If there's anything that one can generalize about the United States in general, is the fact that they are extremely conscious of their health. The hue and cry about the state of health insurance should have given you clear insight into the reason why this aspect is taken so seriously.
And when you look at other countries, there is no doubt that their approach to matters in regards to health is a bit more toned down or at least still in a stage where it doesn't come across as a national crisis of sorts.
But when you think of it, all this fuss is due to the fact that the food that Americans eat is anything but healthy. It's true!
And one area in which several studies has proved this is with the amount of salt that is present in the food choices that we make on a daily basis.
Salt in your Food: How much is enough?
There's no doubt that there's a need for salt for in our food. But how much is too much?
That's the question that most people have been trying to answer in a while now, and since there have been several studies that have tried to find the answer to this question, a couple of them have really stood out over the past few years.
In one report in 2009, Sonia Angell and Dr. Frieden, said that Americans ate way too much salt amounting to 3400 to 3500 mg of salt everyday. And this is almost two times the amount that is required on a daily basis, that figure being about 1500 mg per day.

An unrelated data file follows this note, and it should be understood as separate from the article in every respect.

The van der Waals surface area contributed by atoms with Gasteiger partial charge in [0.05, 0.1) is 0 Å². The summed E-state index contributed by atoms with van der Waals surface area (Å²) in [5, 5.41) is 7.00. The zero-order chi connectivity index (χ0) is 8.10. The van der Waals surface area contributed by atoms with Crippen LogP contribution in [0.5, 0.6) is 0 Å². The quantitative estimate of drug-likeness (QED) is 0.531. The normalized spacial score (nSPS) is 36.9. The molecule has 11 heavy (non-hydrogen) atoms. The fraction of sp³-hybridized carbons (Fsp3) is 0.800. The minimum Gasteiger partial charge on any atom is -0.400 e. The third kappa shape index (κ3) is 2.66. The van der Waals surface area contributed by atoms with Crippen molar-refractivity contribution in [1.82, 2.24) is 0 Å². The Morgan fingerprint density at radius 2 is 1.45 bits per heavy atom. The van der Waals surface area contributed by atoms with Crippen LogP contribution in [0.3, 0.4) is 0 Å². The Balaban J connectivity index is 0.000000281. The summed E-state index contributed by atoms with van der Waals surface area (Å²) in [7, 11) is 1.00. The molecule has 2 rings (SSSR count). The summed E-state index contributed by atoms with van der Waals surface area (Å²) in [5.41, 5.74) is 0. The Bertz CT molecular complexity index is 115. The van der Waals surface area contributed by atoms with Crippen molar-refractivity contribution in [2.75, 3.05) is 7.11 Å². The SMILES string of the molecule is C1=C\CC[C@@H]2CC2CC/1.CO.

At that time, both these experts were recommending actions such as taking concrete steps in lowering the amount of sodium in the food served at restaurants as well as the packaged (read: processed) foods that are available in your local supermarket.
And the time line for this is to reduce the salt level by 25 percent in five years' time, while pushing for another 25 percent in the next five years. Of course, if companies and restaurants do not comply, legislation will be the next course of action.
And this is the first study that was conducted in New York City alone!
Another study released last year that was conducted by government researchers said that nine out of ten Americans eat almost twice the amount of salt in comparison to the daily recommended limit, and restaurants and processed foods (in your supermarket) have to be blamed for this.
Excess salt: Where's that damn salt-shaker again?
So, the question really here is: if you eat too much salt, will one crave more salt in their food if the sodium levels are dropped?
Of course, if one takes the example of cigarette smoking, kicking the habit is tough because the body has already begun to need 'nicotine', and while people are advocating the move to ensure that the cigarette companies to drop the levels of nicotine in every cigarette below 'addictive levels', one can only imagine what this will do to cigarette smokers.
The honest truth is that we don't know how the body will react to this kind of drop in levels of sodium in foods, but one is thing is for sure is that the body will look for another to maintain those levels of sodium in one way or another. And perhaps, we'd like to call that 'craving'…
No matter how you look at it, drinking more fluids will at least prevent your body from feeling dehydrated, and will keep the fluids levels in your body in balance with the excess sodium that continues to find itself in our food these days.